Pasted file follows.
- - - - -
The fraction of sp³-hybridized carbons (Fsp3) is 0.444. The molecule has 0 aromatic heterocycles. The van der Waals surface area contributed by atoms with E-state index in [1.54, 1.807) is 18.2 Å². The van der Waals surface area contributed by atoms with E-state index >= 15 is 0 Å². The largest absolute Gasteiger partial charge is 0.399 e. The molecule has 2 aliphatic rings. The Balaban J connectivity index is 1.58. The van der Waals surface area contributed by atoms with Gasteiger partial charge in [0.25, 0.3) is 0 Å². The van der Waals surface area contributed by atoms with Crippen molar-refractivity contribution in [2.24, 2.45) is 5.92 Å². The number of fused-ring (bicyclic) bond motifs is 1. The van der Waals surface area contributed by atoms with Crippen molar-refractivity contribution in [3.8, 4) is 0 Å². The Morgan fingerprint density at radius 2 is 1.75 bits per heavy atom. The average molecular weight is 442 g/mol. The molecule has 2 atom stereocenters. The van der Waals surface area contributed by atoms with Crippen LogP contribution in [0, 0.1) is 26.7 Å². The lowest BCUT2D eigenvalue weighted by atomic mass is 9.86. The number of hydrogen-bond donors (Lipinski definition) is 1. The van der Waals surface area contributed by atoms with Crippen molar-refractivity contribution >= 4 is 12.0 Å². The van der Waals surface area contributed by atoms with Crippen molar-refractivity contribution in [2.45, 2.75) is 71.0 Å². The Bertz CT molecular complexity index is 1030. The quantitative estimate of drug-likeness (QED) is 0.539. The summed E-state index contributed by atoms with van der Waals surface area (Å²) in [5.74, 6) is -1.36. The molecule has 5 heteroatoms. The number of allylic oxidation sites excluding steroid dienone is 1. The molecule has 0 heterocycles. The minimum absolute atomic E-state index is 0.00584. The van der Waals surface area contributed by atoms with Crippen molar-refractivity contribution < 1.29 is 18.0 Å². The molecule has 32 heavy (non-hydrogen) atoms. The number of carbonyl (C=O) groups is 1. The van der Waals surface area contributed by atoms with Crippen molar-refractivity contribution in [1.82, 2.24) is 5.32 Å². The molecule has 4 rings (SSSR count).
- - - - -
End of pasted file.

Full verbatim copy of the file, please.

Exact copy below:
The fraction of sp³-hybridized carbons (Fsp3) is 0.444. The molecule has 0 aromatic heterocycles. The van der Waals surface area contributed by atoms with E-state index in [1.54, 1.807) is 18.2 Å². The van der Waals surface area contributed by atoms with E-state index >= 15 is 0 Å². The largest absolute Gasteiger partial charge is 0.399 e. The molecule has 2 aliphatic rings. The Balaban J connectivity index is 1.58. The van der Waals surface area contributed by atoms with Gasteiger partial charge in [0.25, 0.3) is 0 Å². The van der Waals surface area contributed by atoms with Crippen molar-refractivity contribution in [2.24, 2.45) is 5.92 Å². The number of fused-ring (bicyclic) bond motifs is 1. The van der Waals surface area contributed by atoms with Crippen molar-refractivity contribution in [3.8, 4) is 0 Å². The Morgan fingerprint density at radius 2 is 1.75 bits per heavy atom. The average molecular weight is 442 g/mol. The molecule has 2 atom stereocenters. The van der Waals surface area contributed by atoms with Crippen LogP contribution in [0, 0.1) is 26.7 Å². The lowest BCUT2D eigenvalue weighted by atomic mass is 9.86. The number of hydrogen-bond donors (Lipinski definition) is 1. The van der Waals surface area contributed by atoms with Crippen molar-refractivity contribution >= 4 is 12.0 Å². The van der Waals surface area contributed by atoms with Crippen molar-refractivity contribution in [2.45, 2.75) is 71.0 Å². The Bertz CT molecular complexity index is 1030. The quantitative estimate of drug-likeness (QED) is 0.539. The summed E-state index contributed by atoms with van der Waals surface area (Å²) in [5.74, 6) is -1.36. The molecule has 5 heteroatoms. The number of allylic oxidation sites excluding steroid dienone is 1. The molecule has 0 heterocycles. The minimum absolute atomic E-state index is 0.00584. The van der Waals surface area contributed by atoms with Crippen molar-refractivity contribution < 1.29 is 18.0 Å². The molecule has 32 heavy (non-hydrogen) atoms. The number of carbonyl (C=O) groups is 1. The van der Waals surface area contributed by atoms with Crippen molar-refractivity contribution in [1.82, 2.24) is 5.32 Å². The molecule has 4 rings (SSSR count).